Understanding Dog Food Nutrition
Excellent dog food nutrition should be at the top of all pet owner's list of priorities as it is the foundation for a long happy, healthy life.
In fact, many veterinarians and animal experts believe the average life span for dogs could be about 25 to 30 years with the optimal nutrition. In actuality, we as pet owners are considered to be extremely lucky if we have our best friends with us for 13 or 14 years.
And now, thanks to pet food recalls, misleading labels, and questionable ingredients, many people feel like the commercial pet food industry is largely based on profit rather than focusing on the nutritional needs of the canine.
So how can a responsible pet owner know what they should be feeding their dog to ensure they'll be getting everything they need to thrive? The answer lies with educating yourself as much as possible on dog food nutrition and understanding the ingredients used in commercial pet foods, assuming you haven't decided to make all of your own dog food, of course.
Much like a human's nutritional needs changes as we age, a dog's needs change as well, making it important to consider your pet's stage of life before choosing the best food. Selecting a food type is often a quandary faced by dog owners who can't seem to decide between dry, semi-moist, or canned food. Taking factors like your dog's specific needs and recommendations from your vet into consideration is the ideal starting place in the search for optimal dog food nutrition.
What To Look For In Healthy Dog Food
Dogs, who are carnivores by nature, will generally require meat as their main source of protein. Meat listed as the first ingredient is one indicator of a healthy dog food, but it must be actual meat as in beef, chicken, lamb, turkey, or fish, for example. Some type of meat meal, such as chicken meal, is the next best thing for protein but you may want to avoid dog foods that have meat byproducts or non-specific meals listed as the first ingredient.
According to the Association of American Feed Control Officials (AAFCO), meat byproducts in dog food may include bones, blood, brains, cleaned intestines, stomachs, and udders, all of which, in all reality, a dog would consume in the wild.
Fats are an extremely important part of optimal dog food nutrition, and fat sources should be clear and specific, such as sunflower oil or chicken fat, rather than the vague animal meal or animal fat. Although dogs do need some carbohydrates, watch for foods that contain multiple sources used as cheap fillers that provide no nutritional value and cause your dog's digestive system to work harder than intended.
A carbohydrate should never be the first or main ingredient in a dog food and good choices of carbs include barley, oats, and rice as opposed to the unhealthy corn gluten, corn meal, brewers rice, rice bran, and wheat flour that are often used.
Dogs also need vitamins and minerals like calcium, iron, and phosphorous for healthy organs, muscles, teeth, and bones.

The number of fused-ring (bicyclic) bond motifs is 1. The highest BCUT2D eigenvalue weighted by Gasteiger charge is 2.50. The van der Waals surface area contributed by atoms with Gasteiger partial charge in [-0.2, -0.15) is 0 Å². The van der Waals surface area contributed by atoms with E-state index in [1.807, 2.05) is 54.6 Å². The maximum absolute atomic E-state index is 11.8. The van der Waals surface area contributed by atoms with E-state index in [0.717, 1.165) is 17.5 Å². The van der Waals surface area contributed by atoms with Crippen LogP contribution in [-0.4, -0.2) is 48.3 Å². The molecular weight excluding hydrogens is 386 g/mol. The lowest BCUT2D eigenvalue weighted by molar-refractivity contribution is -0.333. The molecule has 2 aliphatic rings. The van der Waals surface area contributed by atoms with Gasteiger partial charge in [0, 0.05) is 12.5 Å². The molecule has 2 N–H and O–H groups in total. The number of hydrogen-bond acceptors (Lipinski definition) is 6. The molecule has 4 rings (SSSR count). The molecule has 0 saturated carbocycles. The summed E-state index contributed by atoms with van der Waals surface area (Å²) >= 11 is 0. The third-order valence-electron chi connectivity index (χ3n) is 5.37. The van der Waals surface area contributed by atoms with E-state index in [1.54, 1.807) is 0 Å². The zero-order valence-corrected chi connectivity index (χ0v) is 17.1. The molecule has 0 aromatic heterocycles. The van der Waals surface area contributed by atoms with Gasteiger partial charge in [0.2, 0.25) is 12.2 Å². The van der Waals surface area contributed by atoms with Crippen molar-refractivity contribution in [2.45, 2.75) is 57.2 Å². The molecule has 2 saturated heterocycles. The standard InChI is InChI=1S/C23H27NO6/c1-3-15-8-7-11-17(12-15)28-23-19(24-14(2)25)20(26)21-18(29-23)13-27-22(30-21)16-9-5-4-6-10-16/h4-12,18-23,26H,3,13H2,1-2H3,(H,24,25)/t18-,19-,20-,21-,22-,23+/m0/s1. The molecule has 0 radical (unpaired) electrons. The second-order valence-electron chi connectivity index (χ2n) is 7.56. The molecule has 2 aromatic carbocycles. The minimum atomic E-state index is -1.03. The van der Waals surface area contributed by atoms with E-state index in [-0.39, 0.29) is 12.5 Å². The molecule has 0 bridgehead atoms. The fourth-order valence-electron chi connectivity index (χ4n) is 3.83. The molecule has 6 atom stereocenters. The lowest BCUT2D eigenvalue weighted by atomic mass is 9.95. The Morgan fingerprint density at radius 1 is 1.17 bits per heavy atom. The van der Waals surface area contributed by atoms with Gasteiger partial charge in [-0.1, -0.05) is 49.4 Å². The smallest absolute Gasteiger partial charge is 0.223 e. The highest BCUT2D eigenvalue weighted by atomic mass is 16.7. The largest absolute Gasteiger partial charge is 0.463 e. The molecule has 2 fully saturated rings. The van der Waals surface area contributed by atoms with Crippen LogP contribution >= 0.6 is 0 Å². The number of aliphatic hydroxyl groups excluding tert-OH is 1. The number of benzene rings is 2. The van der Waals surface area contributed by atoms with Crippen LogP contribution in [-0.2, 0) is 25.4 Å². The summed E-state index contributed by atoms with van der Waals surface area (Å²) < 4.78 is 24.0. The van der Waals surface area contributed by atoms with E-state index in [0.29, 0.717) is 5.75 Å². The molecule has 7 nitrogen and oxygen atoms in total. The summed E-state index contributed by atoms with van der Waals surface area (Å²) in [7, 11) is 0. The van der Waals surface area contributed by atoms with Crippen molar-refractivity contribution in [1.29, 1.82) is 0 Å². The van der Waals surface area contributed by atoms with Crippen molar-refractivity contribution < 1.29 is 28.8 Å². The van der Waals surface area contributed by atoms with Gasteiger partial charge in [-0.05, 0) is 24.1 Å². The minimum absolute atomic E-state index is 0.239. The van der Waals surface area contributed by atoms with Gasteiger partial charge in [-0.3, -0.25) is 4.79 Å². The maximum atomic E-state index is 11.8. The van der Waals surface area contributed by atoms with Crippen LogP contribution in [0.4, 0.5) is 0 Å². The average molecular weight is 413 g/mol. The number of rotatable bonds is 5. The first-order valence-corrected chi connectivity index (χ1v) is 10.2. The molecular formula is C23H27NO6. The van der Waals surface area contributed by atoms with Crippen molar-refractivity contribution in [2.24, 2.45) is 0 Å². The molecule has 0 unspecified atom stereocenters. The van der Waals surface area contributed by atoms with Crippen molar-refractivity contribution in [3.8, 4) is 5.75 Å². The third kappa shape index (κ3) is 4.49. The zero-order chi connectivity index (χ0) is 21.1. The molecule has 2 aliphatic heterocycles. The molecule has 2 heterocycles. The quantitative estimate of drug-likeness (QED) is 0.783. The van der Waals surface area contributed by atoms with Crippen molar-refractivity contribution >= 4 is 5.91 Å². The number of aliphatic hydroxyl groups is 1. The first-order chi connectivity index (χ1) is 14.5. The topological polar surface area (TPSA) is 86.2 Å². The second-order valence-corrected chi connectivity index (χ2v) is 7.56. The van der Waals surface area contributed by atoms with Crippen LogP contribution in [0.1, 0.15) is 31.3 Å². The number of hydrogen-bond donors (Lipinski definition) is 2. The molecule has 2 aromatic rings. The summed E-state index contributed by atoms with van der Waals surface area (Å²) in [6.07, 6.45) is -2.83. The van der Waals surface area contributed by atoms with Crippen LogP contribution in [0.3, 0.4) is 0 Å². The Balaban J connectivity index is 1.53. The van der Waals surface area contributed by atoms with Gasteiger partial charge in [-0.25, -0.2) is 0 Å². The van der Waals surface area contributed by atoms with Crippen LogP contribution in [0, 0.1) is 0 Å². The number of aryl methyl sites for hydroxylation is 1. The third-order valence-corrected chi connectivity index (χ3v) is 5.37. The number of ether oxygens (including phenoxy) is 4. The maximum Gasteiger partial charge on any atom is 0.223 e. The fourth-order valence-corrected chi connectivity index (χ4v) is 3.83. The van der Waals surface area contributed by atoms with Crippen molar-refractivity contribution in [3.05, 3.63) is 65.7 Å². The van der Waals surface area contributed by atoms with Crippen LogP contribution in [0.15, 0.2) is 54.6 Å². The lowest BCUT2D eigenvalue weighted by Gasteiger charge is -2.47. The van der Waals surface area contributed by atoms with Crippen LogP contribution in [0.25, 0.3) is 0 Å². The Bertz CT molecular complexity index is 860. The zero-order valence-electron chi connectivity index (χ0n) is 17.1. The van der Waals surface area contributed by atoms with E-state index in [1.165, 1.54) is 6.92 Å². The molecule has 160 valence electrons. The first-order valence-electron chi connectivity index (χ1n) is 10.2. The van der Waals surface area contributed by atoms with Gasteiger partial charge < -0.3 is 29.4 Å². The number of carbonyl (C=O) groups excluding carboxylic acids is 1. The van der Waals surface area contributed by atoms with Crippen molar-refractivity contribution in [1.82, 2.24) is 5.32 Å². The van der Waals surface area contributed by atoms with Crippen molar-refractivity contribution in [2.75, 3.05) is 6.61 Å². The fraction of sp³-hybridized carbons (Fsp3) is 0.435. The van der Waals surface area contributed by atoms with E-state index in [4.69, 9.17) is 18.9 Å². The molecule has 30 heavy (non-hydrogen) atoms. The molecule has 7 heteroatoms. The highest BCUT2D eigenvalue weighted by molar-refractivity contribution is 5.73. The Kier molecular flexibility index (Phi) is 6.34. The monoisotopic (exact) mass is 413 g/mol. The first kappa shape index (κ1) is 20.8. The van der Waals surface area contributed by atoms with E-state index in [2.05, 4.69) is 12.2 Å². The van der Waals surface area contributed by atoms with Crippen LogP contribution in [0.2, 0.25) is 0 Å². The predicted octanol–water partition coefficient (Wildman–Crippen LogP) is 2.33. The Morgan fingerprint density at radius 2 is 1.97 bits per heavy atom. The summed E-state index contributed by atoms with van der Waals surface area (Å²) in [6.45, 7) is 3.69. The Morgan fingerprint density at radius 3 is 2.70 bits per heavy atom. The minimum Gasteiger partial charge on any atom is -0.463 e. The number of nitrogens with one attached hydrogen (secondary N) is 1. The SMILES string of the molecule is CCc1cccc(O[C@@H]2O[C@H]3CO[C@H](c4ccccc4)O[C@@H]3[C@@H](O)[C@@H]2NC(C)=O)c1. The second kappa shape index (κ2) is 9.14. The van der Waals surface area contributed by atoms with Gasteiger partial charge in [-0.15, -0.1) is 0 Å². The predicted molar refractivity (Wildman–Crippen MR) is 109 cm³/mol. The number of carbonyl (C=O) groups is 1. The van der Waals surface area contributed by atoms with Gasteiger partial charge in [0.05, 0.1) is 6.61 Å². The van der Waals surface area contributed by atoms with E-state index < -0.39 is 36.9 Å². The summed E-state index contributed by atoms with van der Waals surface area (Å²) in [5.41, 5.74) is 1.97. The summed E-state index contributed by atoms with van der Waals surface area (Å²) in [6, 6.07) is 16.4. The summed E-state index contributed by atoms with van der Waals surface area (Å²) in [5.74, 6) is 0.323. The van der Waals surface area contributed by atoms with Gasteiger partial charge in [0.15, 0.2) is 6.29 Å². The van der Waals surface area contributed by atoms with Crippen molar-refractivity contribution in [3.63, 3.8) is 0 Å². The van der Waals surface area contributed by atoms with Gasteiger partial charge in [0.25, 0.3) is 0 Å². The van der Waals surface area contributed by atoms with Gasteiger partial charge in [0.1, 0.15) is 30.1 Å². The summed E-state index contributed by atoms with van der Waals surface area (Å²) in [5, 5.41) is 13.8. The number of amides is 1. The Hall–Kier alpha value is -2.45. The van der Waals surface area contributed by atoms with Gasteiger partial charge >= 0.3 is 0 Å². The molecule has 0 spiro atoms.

At least 10% of a dog's daily diet, according to weight not volume, should come from protein with roughly 5.5% coming from fats. The guaranteed analysis, which lists minimum amounts of proteins, fats, fiber and moisture in dog food, should be prominently displayed on the label. Also, when reading dog food labels, look for statements such as, "Meets all nutritional requirements for dogs as established by the AAFCO" before buying your dog's food.
You may want to pass on any dog foods that have unnamed sources of proteins or fats, as well as those that include ingredients such as animal digest, colorings, or artificial sweeteners and synthetic preservatives including ethoxyquin, BHA (butylated hydroxyanisole), BHT (butylated hydroxytoluene), or sodium metabisulphite, which are believed by some to be harmful to a dog's health. Although the U.S. Food and Drug Administration says the level of these preservatives are safe for dog foods, many scientists and consumers alike question their stance on this issue.
When it comes to dog food nutrition there is no one type or brand of food that will be best for every single pet because as we know, dogs, like people, are individuals, but some brands known to have the healthiest of ingredients include Acana, Blue Buffalo Wilderness, Innova Evo, Orijen, and Wellness Core dog foods.
If you must switch dog foods for your pet, be sure to do so gradually and always watch for signs like a shiny coat, bright eyes, adequate energy levels, a good appetite, and not being too thin or too heavy, all of which are signs of a healthy dog.
The articles in the right column of this page go into more detail regarding the specifics of optimal dog food nutrition.
Dog Food Nutrition Related Articles
How To Read Dog Food Labels - One of the biggest obstacles when it comes to deciding the right food for your dog is learning how to read the product labels.
How To Avoid Bad Dog Food - We discuss how to spot harmful ingredients in dog food.
How To Find Good Dog Food - How do you tell the good from the bad?
What Ingredients Should You Look For? - We discuss the most important ingredients to keep in mind when selecting the right food for your dog.
Making Your Own Nutritious Homemade Dog Food - Learn what to include and what to avoid when making food for your dog.
Dog Food Allergy Symptoms - What are the signs, and what are some solutions?
A Healthy Dog Food Diet - What exactly goes into a great canine diet?
Enjoy This Site?
Then why not use the button below, to add us to your favorite bookmarking service?
Return to top